Few studies have examined change after treatment completion; such investigations can enhance our understanding of how a rehabilitative intervention leads to reduced recidivism. The current study uses growth curve modeling to investigate change in dynamic risk factors in the community, following two samples of high-risk violent men for up to 12 months on parole. While in prison, one sample had completed intensive psychological treatment, whereas the other completed no programs or briefer programs. As expected, based on Dynamic Risk Assessment for Offender Re-Entry (DRAOR) scores, intensive program completers entered the community with higher protective and lower stable and acute dynamic factors, and showed less variability on acute risk factors, as did all of those with better initial scores. But the two samples improved at a similar rate over the course of parole. Those with initially poorer scores changed less on parole except for protective factors; those with stronger initial protective scores showed less change.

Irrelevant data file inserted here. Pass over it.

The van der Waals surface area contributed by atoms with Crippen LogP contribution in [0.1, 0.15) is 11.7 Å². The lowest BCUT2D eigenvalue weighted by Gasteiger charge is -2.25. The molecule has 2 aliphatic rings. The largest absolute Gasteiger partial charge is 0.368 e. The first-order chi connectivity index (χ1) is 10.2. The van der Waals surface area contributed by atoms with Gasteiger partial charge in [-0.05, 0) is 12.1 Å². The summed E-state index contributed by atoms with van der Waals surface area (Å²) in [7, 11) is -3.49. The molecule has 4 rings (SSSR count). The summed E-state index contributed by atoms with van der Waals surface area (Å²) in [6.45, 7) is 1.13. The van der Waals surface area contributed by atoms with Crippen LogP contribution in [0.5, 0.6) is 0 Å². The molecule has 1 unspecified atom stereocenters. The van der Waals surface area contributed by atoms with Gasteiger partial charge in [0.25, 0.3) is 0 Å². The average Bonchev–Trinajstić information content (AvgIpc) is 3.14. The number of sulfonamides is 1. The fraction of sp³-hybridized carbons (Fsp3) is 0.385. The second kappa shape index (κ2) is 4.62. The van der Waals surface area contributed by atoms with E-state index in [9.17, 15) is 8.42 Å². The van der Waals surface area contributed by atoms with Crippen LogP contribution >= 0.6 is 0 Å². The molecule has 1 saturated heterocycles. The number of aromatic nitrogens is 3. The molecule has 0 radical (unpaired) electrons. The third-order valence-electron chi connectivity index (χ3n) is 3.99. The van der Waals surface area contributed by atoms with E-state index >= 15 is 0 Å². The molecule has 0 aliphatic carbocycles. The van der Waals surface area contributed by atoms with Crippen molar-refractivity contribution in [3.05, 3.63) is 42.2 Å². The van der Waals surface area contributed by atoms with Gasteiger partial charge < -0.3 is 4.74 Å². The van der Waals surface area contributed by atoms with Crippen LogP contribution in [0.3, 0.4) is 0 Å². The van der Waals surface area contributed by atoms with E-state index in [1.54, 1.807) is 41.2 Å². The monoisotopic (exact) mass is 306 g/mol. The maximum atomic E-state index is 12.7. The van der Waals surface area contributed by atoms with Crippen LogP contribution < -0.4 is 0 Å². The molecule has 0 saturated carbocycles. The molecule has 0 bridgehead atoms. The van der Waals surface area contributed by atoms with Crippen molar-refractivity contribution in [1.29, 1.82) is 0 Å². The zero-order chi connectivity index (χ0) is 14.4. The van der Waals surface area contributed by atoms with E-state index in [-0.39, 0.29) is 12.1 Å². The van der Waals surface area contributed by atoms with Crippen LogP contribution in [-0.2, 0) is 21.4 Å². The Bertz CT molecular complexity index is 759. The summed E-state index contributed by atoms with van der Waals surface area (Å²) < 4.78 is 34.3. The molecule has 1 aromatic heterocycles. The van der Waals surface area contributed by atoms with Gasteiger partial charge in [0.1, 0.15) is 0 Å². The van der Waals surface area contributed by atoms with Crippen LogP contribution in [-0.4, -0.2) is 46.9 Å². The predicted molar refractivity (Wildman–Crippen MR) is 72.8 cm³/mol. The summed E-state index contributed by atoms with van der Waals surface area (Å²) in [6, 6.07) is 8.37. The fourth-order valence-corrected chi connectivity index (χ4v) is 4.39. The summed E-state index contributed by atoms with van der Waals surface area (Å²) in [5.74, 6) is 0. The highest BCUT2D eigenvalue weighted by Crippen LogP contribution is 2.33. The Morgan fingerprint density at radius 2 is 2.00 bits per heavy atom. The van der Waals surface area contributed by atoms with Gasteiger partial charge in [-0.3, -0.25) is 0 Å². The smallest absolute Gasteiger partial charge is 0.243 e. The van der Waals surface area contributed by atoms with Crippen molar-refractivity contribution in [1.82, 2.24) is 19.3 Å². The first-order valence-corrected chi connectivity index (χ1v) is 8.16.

Devon L. L. Polaschek, Julia A. Yesberg
Criminal Justice and Behavior, Vol 45, Issue 3, 2018